Microsoft Corp. plans to unveil public preview of its next-generation Windows operating system in late September or early October, a media report claims. The commercial version of the OS code-named “Threshold” is expected to debut in spring, 2015.
ZDNet reports that those who install the public tech preview of the Windows 9 “Threshold” will need to agree to have subsequent monthly updates to it pushed to them automatically. When Microsoft was working on the currently available Windows 8 operating system, it delivered three external “milestones” before launching the OS commercially in October, 2012. The first developer preview was released about a year ahead of the launch, whereas the first consumer preview was delivered eight months before the official debut. If Microsoft follows similar plan (and will speed up its execution a little), it could release the next Windows next spring.
As previously reported, the Windows 9 “Threshold” is designed for all three major types of devices, such as personal computers, tablets and smartphones. It is projected that the Windows 9 OS will include changes designed to improve usability by users who are familiar with Windows XP, Vista and 7. Among other things, Microsoft plans to return the fully-fledged (or “Start” menu as well as run apps designed with Metro (Modern) interface in mind in windows. In addition, Windows 9 “Threshold” will support virtual desktops, which will allow users to easily switch between groups of apps and therefore organize their PCs and workflow better. Yet another user interface change with Threshold is elimination of the charms bar, an overlay that currently provides access to search, sharing, the Start screen, hardware devices and settings.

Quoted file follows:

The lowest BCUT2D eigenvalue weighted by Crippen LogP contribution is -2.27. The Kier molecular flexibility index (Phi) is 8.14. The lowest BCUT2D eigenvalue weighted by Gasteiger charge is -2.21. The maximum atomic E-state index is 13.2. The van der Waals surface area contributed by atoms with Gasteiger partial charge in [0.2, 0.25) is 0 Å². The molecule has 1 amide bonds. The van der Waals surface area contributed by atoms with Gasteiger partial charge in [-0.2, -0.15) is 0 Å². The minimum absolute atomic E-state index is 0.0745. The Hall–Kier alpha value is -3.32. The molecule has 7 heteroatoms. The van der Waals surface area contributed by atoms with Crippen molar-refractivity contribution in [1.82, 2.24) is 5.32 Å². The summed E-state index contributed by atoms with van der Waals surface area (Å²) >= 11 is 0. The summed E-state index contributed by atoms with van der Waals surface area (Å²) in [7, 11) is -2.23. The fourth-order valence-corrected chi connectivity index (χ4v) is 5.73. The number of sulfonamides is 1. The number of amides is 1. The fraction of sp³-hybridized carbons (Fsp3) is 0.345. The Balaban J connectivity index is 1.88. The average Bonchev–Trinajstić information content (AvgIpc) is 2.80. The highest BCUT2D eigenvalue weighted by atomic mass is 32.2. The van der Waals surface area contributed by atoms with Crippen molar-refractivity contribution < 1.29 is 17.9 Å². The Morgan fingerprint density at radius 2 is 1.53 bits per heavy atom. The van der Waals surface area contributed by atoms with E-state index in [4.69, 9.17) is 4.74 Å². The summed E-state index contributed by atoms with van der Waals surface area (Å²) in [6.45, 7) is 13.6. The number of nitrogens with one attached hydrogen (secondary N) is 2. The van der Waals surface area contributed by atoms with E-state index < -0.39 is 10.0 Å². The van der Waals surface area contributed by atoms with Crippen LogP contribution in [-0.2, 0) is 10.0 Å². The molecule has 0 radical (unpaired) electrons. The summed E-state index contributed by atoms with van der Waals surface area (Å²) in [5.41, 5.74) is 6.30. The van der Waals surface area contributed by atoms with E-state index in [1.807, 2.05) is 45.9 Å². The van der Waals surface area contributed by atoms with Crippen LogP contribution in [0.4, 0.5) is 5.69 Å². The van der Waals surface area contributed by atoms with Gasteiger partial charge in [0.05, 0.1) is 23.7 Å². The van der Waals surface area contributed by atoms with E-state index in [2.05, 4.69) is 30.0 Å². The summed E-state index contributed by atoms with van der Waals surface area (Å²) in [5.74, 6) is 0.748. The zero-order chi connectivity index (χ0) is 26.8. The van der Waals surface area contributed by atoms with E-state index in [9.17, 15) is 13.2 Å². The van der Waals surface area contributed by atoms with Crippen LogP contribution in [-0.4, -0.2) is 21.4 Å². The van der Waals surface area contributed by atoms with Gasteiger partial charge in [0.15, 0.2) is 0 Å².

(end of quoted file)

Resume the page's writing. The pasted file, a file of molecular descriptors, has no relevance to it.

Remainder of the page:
Keeping in mind that all the information about Windows Next comes from unofficial sources, it is unclear which features or capabilities will be supported by the commercial version of the operating system.
Microsoft did not comment on the news-story.
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KitGuru Says: While it is unlikely that Windows 9 will be dramatically different compared to Windows 8, it will have one major advantage: DirectX 12 application programming interface designed to speed up graphics processing and reduce power consumption of hardware. Theoretically, the advantages of DX12 will likely be uncovered already next month, or in October.